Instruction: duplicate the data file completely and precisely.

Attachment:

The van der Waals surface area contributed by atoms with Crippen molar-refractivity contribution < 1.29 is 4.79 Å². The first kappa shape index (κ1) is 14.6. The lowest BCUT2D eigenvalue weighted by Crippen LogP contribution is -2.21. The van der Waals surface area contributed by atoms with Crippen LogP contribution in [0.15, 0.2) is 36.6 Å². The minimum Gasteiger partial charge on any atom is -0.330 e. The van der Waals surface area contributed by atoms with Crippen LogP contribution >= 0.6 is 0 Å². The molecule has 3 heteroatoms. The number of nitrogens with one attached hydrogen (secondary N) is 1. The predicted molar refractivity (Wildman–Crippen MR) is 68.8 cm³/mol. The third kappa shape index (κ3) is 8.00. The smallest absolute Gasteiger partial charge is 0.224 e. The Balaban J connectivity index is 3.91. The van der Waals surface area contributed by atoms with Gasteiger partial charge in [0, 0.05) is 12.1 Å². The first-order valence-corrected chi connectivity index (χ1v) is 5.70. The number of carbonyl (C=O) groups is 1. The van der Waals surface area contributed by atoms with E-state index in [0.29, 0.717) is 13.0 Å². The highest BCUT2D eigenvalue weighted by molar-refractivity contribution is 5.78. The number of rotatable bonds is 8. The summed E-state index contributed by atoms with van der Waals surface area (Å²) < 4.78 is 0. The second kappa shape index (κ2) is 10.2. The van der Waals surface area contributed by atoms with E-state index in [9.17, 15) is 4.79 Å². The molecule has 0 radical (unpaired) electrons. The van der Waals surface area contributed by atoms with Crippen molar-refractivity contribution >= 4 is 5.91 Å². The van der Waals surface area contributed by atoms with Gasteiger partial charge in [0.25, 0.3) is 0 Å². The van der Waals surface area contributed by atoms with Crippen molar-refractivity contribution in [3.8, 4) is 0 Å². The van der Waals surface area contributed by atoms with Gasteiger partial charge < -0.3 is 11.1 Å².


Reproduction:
The van der Waals surface area contributed by atoms with Crippen molar-refractivity contribution < 1.29 is 4.79 Å². The first kappa shape index (κ1) is 14.6. The lowest BCUT2D eigenvalue weighted by Crippen LogP contribution is -2.21. The van der Waals surface area contributed by atoms with Crippen LogP contribution in [0.15, 0.2) is 36.6 Å². The minimum Gasteiger partial charge on any atom is -0.330 e. The van der Waals surface area contributed by atoms with Crippen LogP contribution >= 0.6 is 0 Å². The molecule has 3 heteroatoms. The number of nitrogens with one attached hydrogen (secondary N) is 1. The predicted molar refractivity (Wildman–Crippen MR) is 68.8 cm³/mol. The third kappa shape index (κ3) is 8.00. The smallest absolute Gasteiger partial charge is 0.224 e. The Balaban J connectivity index is 3.91. The van der Waals surface area contributed by atoms with Gasteiger partial charge in [0, 0.05) is 12.1 Å². The first-order valence-corrected chi connectivity index (χ1v) is 5.70. The number of carbonyl (C=O) groups is 1. The van der Waals surface area contributed by atoms with E-state index in [0.29, 0.717) is 13.0 Å². The highest BCUT2D eigenvalue weighted by molar-refractivity contribution is 5.78. The number of rotatable bonds is 8. The summed E-state index contributed by atoms with van der Waals surface area (Å²) < 4.78 is 0. The second kappa shape index (κ2) is 10.2. The van der Waals surface area contributed by atoms with E-state index in [9.17, 15) is 4.79 Å². The molecule has 0 radical (unpaired) electrons. The van der Waals surface area contributed by atoms with Crippen molar-refractivity contribution >= 4 is 5.91 Å². The van der Waals surface area contributed by atoms with Gasteiger partial charge in [0.25, 0.3) is 0 Å². The van der Waals surface area contributed by atoms with Crippen molar-refractivity contribution in [3.8, 4) is 0 Å². The van der Waals surface area contributed by atoms with Gasteiger partial charge < -0.3 is 11.1 Å².